TROUBLED YET TALENTED: “I’m not one for trying to engage the audience. I’m there to play songs.”
Rock and roll is a 15-year-old. Its makers may succumb to prudence and time — they “grow up” or “die” or whatever — but the music remains hormonal, idealistic, kinetic, and furious at anything you can think of to be pissed off about.
Jay Reatard (who comes to Harpers Ferry with his band this Sunday) is 27 years old and records songs in his spare bedroom, much the way he did at 15. “I finished the eighth grade with an incomplete for attendance, and the principal basically told me, ‘Look, you’ve caused so many problems, if you don’t want to come back, we’re not going to call the authorities.’ ”
Reatard is in the bathroom of Denver’s Ogden Theatre, shielding himself from the Black Keys’ soundcheck, as he tells me this. Saving himself the trouble of dropping out of high school has proved both a shrewd and punk-as-fuck stratagem (freed up his schedule for writing and touring), but it’s nothing special in and of itself. Everyone remembers a troubled yet talented kid from school, and depending on how one defines “troubled yet talented,” Reatard himself knew one growing up in Memphis. “I went to junior high school with Justin Timberlake.” They never got the chance to bond. “It was the kind of thing where you would pass someone in the hallway. Dude was basically in and out of regular school, anyway.”
Odds are, neither the hypothetical brat you knew nor Justin Timberlake has played in as many bands as Jay Reatard (the Reatards, the Lost Sounds, the Final Solutions, the Bad Times, and the Angry Angles, to name a few) or recorded (by Reatard’s estimate) some 60 EPs and 20 LPs. He started his first band, the Reatards, playing every instrument himself, as he does on 2006’s Blood Visions and his in-progress series of six monthly EPs. But that’s not the only reason his newer stuff feels like a natural progression from his earliest. He’s managed to retain the nail-biting abandon, no-lollygagging delivery and the gleeful nihilism it takes to sing phrases like “Time may heal wounds, but I will kill you.” Jay Reatard has channeled his inner child, and it’s telling us to fuck off and die.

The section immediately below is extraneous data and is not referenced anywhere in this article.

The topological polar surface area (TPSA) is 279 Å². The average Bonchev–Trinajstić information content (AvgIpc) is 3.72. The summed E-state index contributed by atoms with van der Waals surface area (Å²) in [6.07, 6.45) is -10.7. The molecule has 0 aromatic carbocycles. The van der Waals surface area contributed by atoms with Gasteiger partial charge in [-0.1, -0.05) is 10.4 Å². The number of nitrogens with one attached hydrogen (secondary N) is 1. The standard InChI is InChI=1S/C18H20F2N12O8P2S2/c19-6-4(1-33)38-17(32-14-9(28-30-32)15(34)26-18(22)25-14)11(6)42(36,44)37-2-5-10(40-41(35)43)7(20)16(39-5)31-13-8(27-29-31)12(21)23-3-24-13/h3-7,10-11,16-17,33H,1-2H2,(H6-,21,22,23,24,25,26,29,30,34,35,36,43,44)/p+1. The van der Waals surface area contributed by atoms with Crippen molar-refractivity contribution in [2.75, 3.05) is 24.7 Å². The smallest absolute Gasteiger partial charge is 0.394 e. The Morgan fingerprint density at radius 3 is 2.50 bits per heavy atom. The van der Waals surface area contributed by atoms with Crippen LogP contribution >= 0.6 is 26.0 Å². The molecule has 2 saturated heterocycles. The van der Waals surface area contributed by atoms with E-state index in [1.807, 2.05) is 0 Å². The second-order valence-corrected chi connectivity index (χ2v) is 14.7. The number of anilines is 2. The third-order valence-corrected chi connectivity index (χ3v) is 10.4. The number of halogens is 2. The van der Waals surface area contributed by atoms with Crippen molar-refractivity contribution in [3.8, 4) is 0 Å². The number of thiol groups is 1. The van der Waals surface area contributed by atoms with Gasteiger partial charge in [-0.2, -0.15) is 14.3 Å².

He’s also kept things essentially DIY, turning down a deal with Universal Records and forgoing fancy-shamcy studio time. “I started making records on my four-track. After a couple of records, it was an eight-track. A couple records later, a 16-track. Then a 24-track. Studios feel like hospitals to me. I can’t really say, ‘Hey, two months from now I’m going to feel like recording.’ I just, y’know, wake up, have lunch, hang out, drink some coffee, and if I decide I want to record a song, then I’ll record a song. There’s no clock ticking.”
The Jay Reatard live experience is a similarly cut-the-bullshit affair. The band look as if they’d just rolled out of bed. (Sometimes that’s the case.) Reatard’s spoken interaction with the audience consists of shouting out song titles and possibly following up with a “Let’s go!” Even the slower numbers are cranked out with unbending haste. It’s like getting kicked in the junk, except awesome.